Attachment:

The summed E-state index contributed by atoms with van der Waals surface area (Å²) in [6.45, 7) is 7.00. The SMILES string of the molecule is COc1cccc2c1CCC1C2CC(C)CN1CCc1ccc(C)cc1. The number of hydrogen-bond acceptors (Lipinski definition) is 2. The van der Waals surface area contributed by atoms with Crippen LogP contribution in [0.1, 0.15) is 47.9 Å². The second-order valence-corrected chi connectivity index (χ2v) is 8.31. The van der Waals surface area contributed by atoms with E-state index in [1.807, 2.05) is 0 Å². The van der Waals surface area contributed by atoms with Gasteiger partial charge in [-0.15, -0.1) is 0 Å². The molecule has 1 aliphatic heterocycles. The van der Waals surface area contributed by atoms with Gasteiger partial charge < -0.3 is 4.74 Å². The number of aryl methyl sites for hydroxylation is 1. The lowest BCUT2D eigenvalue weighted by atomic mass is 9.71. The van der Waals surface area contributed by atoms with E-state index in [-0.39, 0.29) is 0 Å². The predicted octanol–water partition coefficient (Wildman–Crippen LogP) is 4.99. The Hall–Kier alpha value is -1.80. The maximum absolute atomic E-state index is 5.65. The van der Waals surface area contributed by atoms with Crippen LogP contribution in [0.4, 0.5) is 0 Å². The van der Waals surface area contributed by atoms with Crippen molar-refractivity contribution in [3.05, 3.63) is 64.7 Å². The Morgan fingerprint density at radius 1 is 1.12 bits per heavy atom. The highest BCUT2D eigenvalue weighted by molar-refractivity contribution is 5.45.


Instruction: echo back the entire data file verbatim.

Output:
The summed E-state index contributed by atoms with van der Waals surface area (Å²) in [6.45, 7) is 7.00. The SMILES string of the molecule is COc1cccc2c1CCC1C2CC(C)CN1CCc1ccc(C)cc1. The number of hydrogen-bond acceptors (Lipinski definition) is 2. The van der Waals surface area contributed by atoms with Crippen LogP contribution in [0.1, 0.15) is 47.9 Å². The second-order valence-corrected chi connectivity index (χ2v) is 8.31. The van der Waals surface area contributed by atoms with E-state index in [1.807, 2.05) is 0 Å². The van der Waals surface area contributed by atoms with Gasteiger partial charge in [-0.15, -0.1) is 0 Å². The molecule has 1 aliphatic heterocycles. The van der Waals surface area contributed by atoms with Gasteiger partial charge < -0.3 is 4.74 Å². The number of aryl methyl sites for hydroxylation is 1. The lowest BCUT2D eigenvalue weighted by atomic mass is 9.71. The van der Waals surface area contributed by atoms with E-state index in [-0.39, 0.29) is 0 Å². The predicted octanol–water partition coefficient (Wildman–Crippen LogP) is 4.99. The Hall–Kier alpha value is -1.80. The maximum absolute atomic E-state index is 5.65. The van der Waals surface area contributed by atoms with Crippen LogP contribution in [0.4, 0.5) is 0 Å². The van der Waals surface area contributed by atoms with Crippen molar-refractivity contribution in [3.05, 3.63) is 64.7 Å². The Morgan fingerprint density at radius 1 is 1.12 bits per heavy atom. The highest BCUT2D eigenvalue weighted by molar-refractivity contribution is 5.45.